The acclaimed horror-comedy Ready or Not (read my review) is currently blowing audiences away, not just with its great performances, funny gags and unexpected kills, but with its bold, timely conclusion. But the ending we got in theaters wasn’t the only ending that was seriously considered for Ready or Not!
In a new Bloody-Disgusting interview with Radio Silence, a.k.a. Matt Bettinelli-Olpin, Tyler Gillett, and Chad Villella, the filmmakers described a variety of different conclusions that almost wound up on-screen instead.
We are of course issuing a MASSIVE SPOILER ALERT, because we don’t want to ruin the movie if you haven’t seen it yet!
In the film, Grace (Samara Weaving) marries into the wealthy Le Domas family, but on her wedding night, she’s invited to take part in a family ritual. There’s a mysterious box that decides what game they should play, and if the box picks “Hide and Seek,” the rest of the family – even her husband Alex (Mark O’Brien)- is supposed to hunt her down and sacrifice her to their supernatural benefactor, “Le Bail,” before dawn.
In the film we saw in theaters, Grace successfully makes it all the way to sunrise, at which point every member of the Le Domas family spontaneously explodes for failing Le Bail. She laughs, because after all that build up it’s kinda funny, and when the police survey the bizarre scene and ask her what happens she says “In-laws.”
It’s a darkly funny but relatively happy ending for Grace, but it almost didn’t go her way, Radio Silence told us.
“The ending was much different, initially, when we first got the script,” Chad Villella says. “A lot darker.”
“But tonally, I think probably the only thing that didn’t fit,” Tyler Gillett adds.
“Because the rest of the tone was the same,” Villella says.
“Yeah, the ending was a lot different and when we were doing our Grace hero pass we were like, ‘What type of movie do we want?’,” Gillett adds. “We want people leaving the theater and cheering, not the other way around. So we changed the ending a bit.”
What was the ending originally, we asked…?
“One of the original ones was Alex did end up stabbing her and killing her and they got away with it,” says Villella.
“It’s much akin to that original ending of Get Out,” Gillett says, referring to the depressing conclusion that was originally filmed Jordan Peele’s Oscar-winning movie, which was changed at the last minute, after the 2016 presidential election.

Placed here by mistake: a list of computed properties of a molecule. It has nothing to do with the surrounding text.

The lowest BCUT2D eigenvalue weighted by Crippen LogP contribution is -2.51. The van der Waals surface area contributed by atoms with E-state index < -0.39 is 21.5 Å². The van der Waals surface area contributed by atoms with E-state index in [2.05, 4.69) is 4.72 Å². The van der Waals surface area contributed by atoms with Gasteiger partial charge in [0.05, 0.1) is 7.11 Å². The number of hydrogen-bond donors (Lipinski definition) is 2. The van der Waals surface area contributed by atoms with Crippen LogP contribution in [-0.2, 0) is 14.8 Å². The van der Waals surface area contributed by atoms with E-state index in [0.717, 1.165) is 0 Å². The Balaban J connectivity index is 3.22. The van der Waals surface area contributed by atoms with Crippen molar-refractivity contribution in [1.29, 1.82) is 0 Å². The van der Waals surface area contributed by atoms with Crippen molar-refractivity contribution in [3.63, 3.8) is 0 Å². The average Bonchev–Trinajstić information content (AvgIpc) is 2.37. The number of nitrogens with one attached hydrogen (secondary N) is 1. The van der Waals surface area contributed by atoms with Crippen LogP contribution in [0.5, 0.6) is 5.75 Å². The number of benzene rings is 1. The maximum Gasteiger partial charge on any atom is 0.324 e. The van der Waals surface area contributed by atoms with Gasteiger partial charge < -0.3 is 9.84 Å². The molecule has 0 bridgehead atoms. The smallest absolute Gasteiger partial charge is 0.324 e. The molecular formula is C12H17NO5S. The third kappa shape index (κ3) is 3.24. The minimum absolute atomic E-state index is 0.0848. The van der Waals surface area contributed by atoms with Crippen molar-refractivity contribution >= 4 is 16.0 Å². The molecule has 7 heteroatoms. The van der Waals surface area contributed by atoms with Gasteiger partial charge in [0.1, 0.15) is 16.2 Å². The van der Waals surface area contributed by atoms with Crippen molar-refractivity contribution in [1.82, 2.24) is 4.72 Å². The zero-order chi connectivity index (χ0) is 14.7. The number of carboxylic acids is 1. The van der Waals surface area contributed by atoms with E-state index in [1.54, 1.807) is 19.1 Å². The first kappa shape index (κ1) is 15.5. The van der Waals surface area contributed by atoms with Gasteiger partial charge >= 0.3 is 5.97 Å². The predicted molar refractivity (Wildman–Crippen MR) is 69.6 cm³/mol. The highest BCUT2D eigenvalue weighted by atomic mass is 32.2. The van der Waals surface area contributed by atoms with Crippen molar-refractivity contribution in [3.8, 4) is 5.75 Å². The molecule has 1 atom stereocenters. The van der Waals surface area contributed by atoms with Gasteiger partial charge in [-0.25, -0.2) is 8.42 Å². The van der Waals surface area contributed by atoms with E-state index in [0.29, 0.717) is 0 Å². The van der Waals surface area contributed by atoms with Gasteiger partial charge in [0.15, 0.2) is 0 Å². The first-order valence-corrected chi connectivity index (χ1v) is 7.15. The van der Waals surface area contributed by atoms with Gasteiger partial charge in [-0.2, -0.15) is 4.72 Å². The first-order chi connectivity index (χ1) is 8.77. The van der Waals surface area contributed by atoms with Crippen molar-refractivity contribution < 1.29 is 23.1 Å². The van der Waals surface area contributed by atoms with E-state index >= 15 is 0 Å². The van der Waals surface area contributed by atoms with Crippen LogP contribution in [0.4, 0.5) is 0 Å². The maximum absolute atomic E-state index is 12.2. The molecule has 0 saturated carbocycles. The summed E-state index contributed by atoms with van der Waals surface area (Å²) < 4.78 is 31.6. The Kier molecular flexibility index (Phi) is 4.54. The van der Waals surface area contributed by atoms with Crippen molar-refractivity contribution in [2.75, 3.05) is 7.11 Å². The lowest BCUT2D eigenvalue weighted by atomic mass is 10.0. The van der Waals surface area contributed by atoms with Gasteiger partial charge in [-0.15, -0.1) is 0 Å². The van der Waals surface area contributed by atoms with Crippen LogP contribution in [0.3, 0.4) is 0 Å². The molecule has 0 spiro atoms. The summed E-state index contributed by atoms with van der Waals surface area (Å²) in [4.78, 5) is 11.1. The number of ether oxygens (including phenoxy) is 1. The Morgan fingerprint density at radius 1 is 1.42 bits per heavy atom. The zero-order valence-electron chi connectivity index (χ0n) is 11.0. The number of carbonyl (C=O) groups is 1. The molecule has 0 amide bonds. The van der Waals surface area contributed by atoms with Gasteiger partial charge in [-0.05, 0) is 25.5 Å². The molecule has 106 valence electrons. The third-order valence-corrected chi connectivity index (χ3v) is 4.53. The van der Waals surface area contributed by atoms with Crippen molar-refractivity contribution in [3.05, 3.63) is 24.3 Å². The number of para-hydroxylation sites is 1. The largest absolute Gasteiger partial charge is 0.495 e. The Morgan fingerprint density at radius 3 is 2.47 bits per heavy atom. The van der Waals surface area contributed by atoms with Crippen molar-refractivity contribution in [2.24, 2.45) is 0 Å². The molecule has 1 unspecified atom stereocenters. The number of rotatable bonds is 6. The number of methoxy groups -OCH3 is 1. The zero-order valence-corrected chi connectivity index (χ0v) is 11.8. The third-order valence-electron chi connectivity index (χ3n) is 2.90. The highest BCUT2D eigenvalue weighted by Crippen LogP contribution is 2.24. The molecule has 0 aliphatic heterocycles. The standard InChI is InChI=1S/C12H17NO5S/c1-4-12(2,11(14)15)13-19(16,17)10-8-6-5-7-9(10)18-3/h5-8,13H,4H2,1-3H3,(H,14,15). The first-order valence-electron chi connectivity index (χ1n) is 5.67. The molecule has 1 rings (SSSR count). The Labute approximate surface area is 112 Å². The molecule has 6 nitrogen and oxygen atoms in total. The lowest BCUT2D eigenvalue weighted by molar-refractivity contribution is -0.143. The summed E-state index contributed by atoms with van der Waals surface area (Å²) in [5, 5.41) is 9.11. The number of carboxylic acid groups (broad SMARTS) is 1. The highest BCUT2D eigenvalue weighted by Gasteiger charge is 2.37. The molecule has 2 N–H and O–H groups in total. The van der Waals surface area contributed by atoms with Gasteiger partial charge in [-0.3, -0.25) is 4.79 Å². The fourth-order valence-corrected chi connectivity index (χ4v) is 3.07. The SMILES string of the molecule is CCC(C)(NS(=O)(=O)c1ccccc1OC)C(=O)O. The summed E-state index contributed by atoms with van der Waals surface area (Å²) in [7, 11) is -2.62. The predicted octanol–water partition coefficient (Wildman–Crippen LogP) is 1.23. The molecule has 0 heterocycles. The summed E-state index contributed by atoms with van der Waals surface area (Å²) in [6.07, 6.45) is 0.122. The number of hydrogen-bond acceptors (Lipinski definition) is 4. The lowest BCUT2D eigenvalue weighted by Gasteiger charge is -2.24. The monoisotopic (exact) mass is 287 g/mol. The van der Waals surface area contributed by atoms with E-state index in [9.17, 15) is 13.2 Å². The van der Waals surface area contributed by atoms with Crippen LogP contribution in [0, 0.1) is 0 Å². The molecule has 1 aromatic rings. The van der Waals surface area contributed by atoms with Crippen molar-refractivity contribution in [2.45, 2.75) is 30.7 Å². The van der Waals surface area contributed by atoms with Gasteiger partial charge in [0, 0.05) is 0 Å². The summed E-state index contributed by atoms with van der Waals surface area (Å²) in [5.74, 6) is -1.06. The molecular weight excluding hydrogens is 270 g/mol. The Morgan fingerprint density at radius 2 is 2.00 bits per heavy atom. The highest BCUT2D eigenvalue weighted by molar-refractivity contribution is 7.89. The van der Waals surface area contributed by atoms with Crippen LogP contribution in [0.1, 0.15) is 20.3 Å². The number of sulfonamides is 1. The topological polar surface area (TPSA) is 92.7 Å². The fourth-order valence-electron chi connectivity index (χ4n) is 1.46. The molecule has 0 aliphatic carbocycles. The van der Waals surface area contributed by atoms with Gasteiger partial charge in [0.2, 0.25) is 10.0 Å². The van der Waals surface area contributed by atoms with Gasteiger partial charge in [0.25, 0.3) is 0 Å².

“It almost traveled precisely the parallel path,” Gillett continues. “Where it was like we got to the point of making a decision about what the fuck we were going to schedule to shoot, and it was really clear that one version of the movie has the audience leaving cheering and the other one has the audience leaving like, really feeling the same general terror that we’re all experiencing in our daily lives anyway.”
“And it should be said that the timing was interesting,” Matt Bettinelli-Olpin adds. “When we got attached to this script, and when the script was originally written, Obama was president, and when we got involved with Searchlight it was literally the day after Trump got elected. And the desire to make something that dark went away. It was like, we’re living that shit now. We don’t need to go experience it at the movies. Let’s have the cathartic version.”
That wasn’t the only ending that was considered, but didn’t make it into the final film. The secret world of the 1%, which as we learned in Ready or Not has supernatural origins, almost expanded in the film’s final moments.
“It’s funny,” Villella says. “We also wanted to do this end tag where were these two joe schmoes walking down this extravagant ballroom, a la Mar-a-Lago, and they walk into a convention hall and it’s a Le Bail conference, and there’s a whole bunch of rich people there to show the expanse of it all.
“I mean, because it’s what we keep talking about, is that obscene wealth,” Gillett adds. “Is it a deal with the devil, in and of itself, on some level. You know what I mean?”
“It’s just fun to explore in a movie like this. Where it’s like, how can we take the kind of subtext and make it something that’s fun?” Gillett says.
Even the ending we actually do get in Ready or Not went through some subtle variations. One of them was even ad-libbed. The scene where the Le Domas family explodes, one by one, wasn’t originally supposed to end with Grace laughing at their plight.
“One of the things that is one of our favorite anecdotes for her [Samara Weaving], of the whole shoot, was Day Three maybe, and this will be a spoiler part, but we’re doing the explosions and that laugh,” Villella says. “She laughs at it. That was entirely Sam coming up with [it] on the day. That was not in the script. That was not our idea. And after like two or three takes she was like, ‘I feel like I would laugh at this, you know?’ And we were like, ‘Cool, let’s try it.’”
“And I remember all of us were like, is this going to work? And we did it, I think twice, and we got to the edit and we watched the edit without it and we were like, ‘No. Not a chance.’ And then it was the laugh the whole way through,” Villella says.
And in case you were wondering about the last line of dialogue in the movie, where the police ask Grace what happened and she says, “In-laws,” that was also originally a more pointed reference as well.
Originally, her line was: “Rich People.”
“There was an iteration in which it did [end with that line],” Villella says. “[But] it felt a little too on the nose for us at the end,” Villella says.
“We’d kind of made that joke before,” Gillett adds.
“Yeah, it felt like we had to pick a place and the other jokes wouldn’t work,” Villella says.
It sounds like we got the best possible ending of Ready or Not, but that’s not for us to decide! What do you think of Ready or Not‘s original, unused endings?